Prof. Dr. Hans-Reimer Rodewald
Immunology, German Cancer Research Centre (DKFZ), Heidelberg
The Leibniz Prize for Hans-Reimer Rodewald recognises his outstanding work on haematopoiesis, the formation of blood cells. He has made groundbreaking contributions to the understanding of the biology of the thymus, a lymphatic organ. He has also analysed the development of immune system cells, particularly T cells, which develop in the thymus and are key to the cellular immune response, and mast cells, which are involved in many allergies. In his research on the development of the thymus and T cells, Rodewald demonstrated through meticulous experiments that if adequate replenishment does not take place in the thymus, autonomous cell production occurs, which can lead to leukaemic transformation. By using fundamental biology research, he explained the development of leukaemia following gene therapy of haematopoietic (blood-forming) cells. In haematopoiesis research, Rodewald’s work has clarified the formation of special blood cells. He has also investigated how different kinds of immune cells develop from stem cells and together form a functioning defensive system.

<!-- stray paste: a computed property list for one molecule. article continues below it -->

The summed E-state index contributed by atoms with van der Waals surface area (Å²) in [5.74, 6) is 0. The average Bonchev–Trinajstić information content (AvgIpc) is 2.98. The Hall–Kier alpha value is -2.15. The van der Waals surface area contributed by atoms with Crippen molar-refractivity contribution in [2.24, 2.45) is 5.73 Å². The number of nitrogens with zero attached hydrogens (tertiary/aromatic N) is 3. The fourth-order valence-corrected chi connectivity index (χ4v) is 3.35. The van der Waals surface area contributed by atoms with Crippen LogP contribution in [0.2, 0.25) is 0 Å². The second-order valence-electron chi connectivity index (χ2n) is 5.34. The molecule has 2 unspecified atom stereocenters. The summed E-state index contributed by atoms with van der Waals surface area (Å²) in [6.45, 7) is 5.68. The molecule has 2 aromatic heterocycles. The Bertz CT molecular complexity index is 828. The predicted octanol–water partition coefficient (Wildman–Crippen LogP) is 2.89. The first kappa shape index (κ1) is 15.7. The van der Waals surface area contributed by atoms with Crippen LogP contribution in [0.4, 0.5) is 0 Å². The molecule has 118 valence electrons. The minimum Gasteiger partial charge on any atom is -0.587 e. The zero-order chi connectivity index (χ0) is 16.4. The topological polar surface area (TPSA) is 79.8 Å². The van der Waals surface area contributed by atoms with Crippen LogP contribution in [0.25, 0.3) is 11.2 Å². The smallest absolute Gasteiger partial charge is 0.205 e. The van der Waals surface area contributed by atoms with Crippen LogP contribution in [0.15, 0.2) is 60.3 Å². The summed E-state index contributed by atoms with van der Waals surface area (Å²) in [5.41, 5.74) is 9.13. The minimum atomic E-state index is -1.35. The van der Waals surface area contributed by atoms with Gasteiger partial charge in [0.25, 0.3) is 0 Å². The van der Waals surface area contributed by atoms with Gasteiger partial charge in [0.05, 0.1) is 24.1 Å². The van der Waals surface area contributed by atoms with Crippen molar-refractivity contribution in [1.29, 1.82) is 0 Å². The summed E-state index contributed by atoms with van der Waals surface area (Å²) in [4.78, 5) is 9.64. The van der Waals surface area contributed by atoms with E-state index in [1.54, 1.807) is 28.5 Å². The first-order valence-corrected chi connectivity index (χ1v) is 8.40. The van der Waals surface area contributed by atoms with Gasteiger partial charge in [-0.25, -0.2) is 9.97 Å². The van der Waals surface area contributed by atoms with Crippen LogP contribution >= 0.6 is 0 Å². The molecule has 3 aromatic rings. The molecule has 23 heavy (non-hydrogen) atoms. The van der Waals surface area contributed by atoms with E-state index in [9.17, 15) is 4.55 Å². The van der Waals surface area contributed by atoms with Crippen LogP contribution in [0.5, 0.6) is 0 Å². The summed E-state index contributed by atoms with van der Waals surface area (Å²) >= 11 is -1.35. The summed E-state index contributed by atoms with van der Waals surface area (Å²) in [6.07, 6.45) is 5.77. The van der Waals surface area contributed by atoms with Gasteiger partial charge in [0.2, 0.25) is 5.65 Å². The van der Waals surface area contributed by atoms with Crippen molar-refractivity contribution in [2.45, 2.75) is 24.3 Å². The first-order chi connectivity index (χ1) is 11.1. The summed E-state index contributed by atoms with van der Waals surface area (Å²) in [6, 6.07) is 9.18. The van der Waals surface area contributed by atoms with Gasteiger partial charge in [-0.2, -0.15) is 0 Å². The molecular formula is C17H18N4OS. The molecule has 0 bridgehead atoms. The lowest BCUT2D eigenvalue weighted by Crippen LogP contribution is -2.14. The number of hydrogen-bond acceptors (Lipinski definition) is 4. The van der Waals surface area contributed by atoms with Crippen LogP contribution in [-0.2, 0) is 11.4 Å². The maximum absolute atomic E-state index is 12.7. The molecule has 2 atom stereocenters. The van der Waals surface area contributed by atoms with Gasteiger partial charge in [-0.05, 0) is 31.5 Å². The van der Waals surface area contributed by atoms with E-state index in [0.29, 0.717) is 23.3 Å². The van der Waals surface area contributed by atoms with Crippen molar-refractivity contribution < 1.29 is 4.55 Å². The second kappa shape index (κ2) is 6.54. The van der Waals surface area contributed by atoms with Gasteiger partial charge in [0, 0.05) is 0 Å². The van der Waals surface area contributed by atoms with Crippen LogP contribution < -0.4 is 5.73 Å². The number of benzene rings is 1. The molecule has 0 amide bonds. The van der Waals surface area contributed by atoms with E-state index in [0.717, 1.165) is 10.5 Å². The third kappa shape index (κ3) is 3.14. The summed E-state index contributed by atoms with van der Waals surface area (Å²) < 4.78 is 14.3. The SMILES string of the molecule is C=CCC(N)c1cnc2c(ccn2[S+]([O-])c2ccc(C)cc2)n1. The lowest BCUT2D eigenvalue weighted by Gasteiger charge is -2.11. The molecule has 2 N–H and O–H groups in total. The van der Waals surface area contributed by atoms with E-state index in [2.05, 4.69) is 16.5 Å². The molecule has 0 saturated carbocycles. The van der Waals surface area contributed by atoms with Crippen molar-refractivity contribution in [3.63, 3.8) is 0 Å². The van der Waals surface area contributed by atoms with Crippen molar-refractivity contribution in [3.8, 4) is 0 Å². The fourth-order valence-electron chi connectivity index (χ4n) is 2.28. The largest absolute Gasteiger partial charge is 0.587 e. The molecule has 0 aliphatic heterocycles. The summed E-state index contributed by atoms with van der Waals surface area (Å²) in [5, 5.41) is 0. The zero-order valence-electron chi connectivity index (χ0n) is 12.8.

Since 2010, Hans-Reimer Rodewald has led the Cellular Immunology department at the German Cancer Research Centre in Heidelberg. He studied veterinary medicine in Hanover and wrote his doctoral thesis at the Max Planck Institute of Immunobiology in Freiburg. After stays at the Massachusetts Institute of Technology (MIT) in Boston, Harvard Medical School and the Basel Institute for Immunology, in 1999 he was appointed professor at the University of Ulm, from where he moved to his current role. In 2016, Rodewald was awarded the German Immunology Prize by the German Society for Immunology.